What is VM sprawl ?
VM sprawl is defined as a waste of resources (compute : CPU cycles and RAM consumption) as well as storage capacity due to a lack of oversight and control over VM resource provisioning. Because of its uncontrolled nature, VM sprawl has adverse effects on your environment’s performance at best, and can lead to more serious complications (including downtime) in constrained environments.
VM Sprawl and its consequences
Lack of management and control over the environment will cause VMs to be created in an uncontrolled way. This means not only the total number of VMs in a given environment, but also how resources are allocated to these VMs. You could have a large environment with minimal sprawl, but a smaller environment with considerable sprawl.
Here are some of the factors that cause VM sprawl:
- Oversized VMs: VMs which were allocated more resources than they really need. Consequences:
- Waste of compute and/or storage resources
- Over-allocation of RAM will cause ballooning and swapping to disk if the environment falls under memory pressure, which will result in performance degradation
- Over-allocation of virtual CPU will cause high co-stops, which means that the more vCPUs a VM has, the more it needs to wait for CPU cycles to be available on all the physical cores at the same moment. The more vCPUs a VM has, the less likely it is that all the cores will be available at the same time
- The more RAM and vCPU a VM has, the higher is the RAM overhead required by the hypervisor.
- Idle VMs: VMs up and running, not necessarily oversized, but being unused and having no activity. Consequences:
- Waste of computer and/or storage resources + RAM overhead at the hypervisor level
- Resources wasted by Idle VMs may impact CPU scheduling and RAM allocation while the environment is under contention
- Powered Off VMs and orphaned VMDKs eat up space resources
How to Manage VM sprawl
Controlling and containing VM sprawl relies on process and operational aspects. The former covers how one prevents VM sprawl from happening, while the latter covers how to tackle sprawl that happens regardless of controls set up at the process level.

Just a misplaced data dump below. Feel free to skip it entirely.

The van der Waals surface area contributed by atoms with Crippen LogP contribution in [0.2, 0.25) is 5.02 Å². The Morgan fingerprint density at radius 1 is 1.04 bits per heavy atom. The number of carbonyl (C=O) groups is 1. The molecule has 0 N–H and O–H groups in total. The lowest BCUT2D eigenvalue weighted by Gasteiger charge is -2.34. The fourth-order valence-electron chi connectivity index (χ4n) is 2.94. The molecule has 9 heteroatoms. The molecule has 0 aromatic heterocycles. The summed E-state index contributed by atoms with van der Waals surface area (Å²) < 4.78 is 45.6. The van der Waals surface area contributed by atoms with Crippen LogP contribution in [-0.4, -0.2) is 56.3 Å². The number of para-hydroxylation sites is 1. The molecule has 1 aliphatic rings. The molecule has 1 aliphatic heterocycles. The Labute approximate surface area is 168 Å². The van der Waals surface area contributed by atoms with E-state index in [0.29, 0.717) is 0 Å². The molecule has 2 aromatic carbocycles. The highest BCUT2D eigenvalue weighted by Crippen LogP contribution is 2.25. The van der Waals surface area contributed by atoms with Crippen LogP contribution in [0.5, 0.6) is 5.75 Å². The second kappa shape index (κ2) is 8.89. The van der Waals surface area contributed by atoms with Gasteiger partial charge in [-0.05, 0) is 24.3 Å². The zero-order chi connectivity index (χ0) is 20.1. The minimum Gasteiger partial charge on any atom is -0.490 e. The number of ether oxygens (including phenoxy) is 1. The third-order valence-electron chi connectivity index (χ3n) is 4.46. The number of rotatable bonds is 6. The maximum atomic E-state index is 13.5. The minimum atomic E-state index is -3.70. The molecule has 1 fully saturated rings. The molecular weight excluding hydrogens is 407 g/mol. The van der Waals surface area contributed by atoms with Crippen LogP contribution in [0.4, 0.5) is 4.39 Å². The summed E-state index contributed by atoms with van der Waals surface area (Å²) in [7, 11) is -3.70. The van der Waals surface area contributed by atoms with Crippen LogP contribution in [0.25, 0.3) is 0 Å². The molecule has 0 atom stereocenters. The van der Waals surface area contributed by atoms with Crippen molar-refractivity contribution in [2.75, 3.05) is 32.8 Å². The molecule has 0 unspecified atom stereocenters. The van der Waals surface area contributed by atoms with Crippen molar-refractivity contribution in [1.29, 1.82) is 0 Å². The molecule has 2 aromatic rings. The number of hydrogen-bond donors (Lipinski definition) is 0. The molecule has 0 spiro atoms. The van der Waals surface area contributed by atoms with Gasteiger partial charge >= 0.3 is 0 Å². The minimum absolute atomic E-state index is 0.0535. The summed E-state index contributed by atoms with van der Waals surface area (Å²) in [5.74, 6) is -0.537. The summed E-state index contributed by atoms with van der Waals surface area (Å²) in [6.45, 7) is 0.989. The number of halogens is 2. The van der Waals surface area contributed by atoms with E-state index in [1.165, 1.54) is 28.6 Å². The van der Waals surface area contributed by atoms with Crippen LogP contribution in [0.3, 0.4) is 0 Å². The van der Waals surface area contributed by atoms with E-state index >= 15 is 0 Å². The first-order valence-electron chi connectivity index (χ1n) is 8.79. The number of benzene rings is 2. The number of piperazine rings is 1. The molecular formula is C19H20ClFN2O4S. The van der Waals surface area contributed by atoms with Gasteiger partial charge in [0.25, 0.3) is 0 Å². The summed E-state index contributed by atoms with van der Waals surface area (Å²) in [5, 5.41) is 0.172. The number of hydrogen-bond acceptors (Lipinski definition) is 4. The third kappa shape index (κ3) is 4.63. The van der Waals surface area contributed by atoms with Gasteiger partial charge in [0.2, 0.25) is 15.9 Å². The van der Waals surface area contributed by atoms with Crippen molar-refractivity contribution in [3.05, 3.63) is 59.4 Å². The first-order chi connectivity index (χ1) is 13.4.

On the process side, IT should define standards and implement policies:
- Role Based Access Control which defines roles & permissions on who can do what. This will greatly help reduce the creation of rogue VMs and snapshots.
- Define VM categories and acceptable maximums: while not all the VMs can fit in one box, standardizing on several VM categories (application, databases, etc.) will help filter out bizarre or oversized requests. Advanced companies with self-service portals may want to restrict/categorize what VMs can be created by which users or business units
- Challenge any oversized VM request and demand justification for potentially oversized VMs
- Allocate resources based on real utilization. You can propose a policy where a VM resources will be monitored during 90 days after which IT can adjust resource allocation if the VM is undersized or oversized.
- Implement policies on snapshots lifetime and track snapshot creation requests if possible
In certain environments where VMs and their allocated resources are chargeable, you should contact your customers to let them know that a VM needs to be resized or was already resized (based on your policies and rules of engagement) to ensure they are not billed incorrectly. It is worthwhile to formalize your procedures for how VM sprawl management activities will be covered, and to agree with stakeholders on pre-defined downtime windows that will allow you to seamlessly carry any right-sizing activities.
Even with the controls above, sprawl can still happen. It can be caused by a variety of factors. For example, you could have a batch of VMs provisioned for one project, but while they passed through the process controls, they can sit idle for months eating up resources because the project could end up being delayed or cancelled and no one informed the IT team.
In VMware environments where storage is thin provisioned at the array level, and where Storage DRS is enabled on datastore clusters it’s also important to monitor the storage consumption at the array level. While storage capacity will appear to be freed up at the datastore level after a VM is moved around or deleted, it will not be released on the array and this can lead to out-of-storage conditions. A manual triggering of the VAAI Unmap primitive will be required, ideally outside of business hours, to reclaim unallocated space. It’s thus important to have, as a part of your operational procedures, a capacity reclamation process that is triggered regularly.
The usage of virtual infrastructure management tools with built-in resource analysis & reclamation capabilities, such as Solarwinds Virtualization Manager, is a must. By leveraging software capabilities, these tedious analysis and reconciliation tasks are no longer required and dashboards present IT teams with immediately actionable results.
Even with all the good will in the world, VM sprawl will happen. Although you may have the best policies in place, your environment is dynamic and in the rush that IT Operations are, you just can’t have an eye on everything. And this is coming from a guy whose team successfully recovered 22 TB of space previously occupied by orphaned VMDKs earlier this year.